One of the most aesthetically captivating films to be released in the last few years is Gaspar Noe’s 2009 psychedelic melodrama, Enter The Void. From the start of the film which bombards you with a highly intense opening credits sequence you are plunged into an existential adventure the likes of which you’ve never seen before. Oscar (Nathaniel Brown) and Linda (Paz de la Huerta) are siblings whose parents died in a car crash when they were very young. They are now adults and both living together in Tokyo. To support themselves, Oscar sells drugs while Linda works as a stripper. Noe immediately brings you into the life of Oscar by shooting it in a first person point of view which makes us feel like we’re seeing things through his eyes. When his friend Victor calls him looking to score some drugs, Oscar and his mentor Alex (Cyril Roy) walk to The Void, a small club where they’ve planned to drop off the dope. Moments after Oscar arrives, police storm into the club, Oscar quickly locks himself in a small bathroom rushing to try to get rid of the stash. After a brief panicked exchange with the cops, Oscar is suddenly shot from outside and he collapses and slowly dies. We then follow his soul as it leaves his body and we go on a truly mind-bending post-mortem journey through the course of his life. We get to see what happened to him and his sister, the trauma they suffered at a young age (heartbreaking imagery) and other scenes. Oscar’s soul continues to float in and around his sister and friends’ world as his spirit watches from above, witnessing the after effect his death had on his circle of friends. He also ventures into various strangers’ minds seeing the world through their eyes.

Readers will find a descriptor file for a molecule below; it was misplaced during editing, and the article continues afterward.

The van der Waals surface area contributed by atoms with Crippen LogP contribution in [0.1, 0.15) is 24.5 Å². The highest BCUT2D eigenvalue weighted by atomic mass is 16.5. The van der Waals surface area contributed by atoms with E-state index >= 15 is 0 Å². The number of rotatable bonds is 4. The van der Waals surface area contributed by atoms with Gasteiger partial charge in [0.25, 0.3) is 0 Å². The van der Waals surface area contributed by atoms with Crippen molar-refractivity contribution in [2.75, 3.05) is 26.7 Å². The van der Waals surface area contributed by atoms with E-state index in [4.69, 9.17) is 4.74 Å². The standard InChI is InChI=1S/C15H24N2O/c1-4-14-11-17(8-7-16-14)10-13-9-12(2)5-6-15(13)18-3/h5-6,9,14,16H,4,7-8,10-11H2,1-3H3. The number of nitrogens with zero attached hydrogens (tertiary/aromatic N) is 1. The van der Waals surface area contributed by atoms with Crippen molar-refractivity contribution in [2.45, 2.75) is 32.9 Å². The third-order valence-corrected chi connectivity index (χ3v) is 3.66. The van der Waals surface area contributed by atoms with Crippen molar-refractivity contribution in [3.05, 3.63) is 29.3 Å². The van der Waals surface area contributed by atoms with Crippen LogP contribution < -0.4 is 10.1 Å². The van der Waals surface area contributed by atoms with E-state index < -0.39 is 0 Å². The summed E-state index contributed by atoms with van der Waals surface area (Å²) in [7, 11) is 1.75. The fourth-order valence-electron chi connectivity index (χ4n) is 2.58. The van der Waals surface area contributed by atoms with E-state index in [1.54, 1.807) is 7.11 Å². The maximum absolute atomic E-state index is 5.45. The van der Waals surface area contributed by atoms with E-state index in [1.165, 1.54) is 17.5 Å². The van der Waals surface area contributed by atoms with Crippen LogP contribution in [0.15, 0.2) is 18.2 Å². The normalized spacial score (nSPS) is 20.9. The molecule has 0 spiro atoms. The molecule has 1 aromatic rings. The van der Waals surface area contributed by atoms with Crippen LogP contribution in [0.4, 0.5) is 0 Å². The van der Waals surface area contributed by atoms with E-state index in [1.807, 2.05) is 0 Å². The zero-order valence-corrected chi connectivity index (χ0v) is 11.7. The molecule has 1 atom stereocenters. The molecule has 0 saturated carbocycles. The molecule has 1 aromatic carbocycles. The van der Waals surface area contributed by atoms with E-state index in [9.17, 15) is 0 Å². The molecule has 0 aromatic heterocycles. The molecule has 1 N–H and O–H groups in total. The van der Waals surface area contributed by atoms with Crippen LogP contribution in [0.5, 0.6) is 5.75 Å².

To be straight forward, this film really blew me away because I didn’t expect such an affecting emotional roller-coaster. I actually found all my senses heightened not only from the incredible psychedelic visual effects but from the exhilarating wave of voyeurism which shows us Oscar and the lives of his friends at their most desperate, vulnerable, frightened, sad, sexually aroused, enraged. The film’s use of vivid colors is especially beautiful to view, most prominently featured is the city of Tokyo at night which looks like a huge neon carnival. Enter the Void is a truly transcendental trip from life into death and beyond. Buy the ticket, take the ride!



Editor-In-Chief of The Grindhouse Cinema Database and Furious Cinema. Pete is an avid movie geek who enjoys everything from wild n' crazy exploitation and cult films to popular mainstream classics.

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2 Responses

  1. Loved this movie……really awesome experience…..the Point-of-View looks awesome especially when it takes care of minute details like closing eyes and walking down the stairs in he beginning with his friend really got me tripping 🙂

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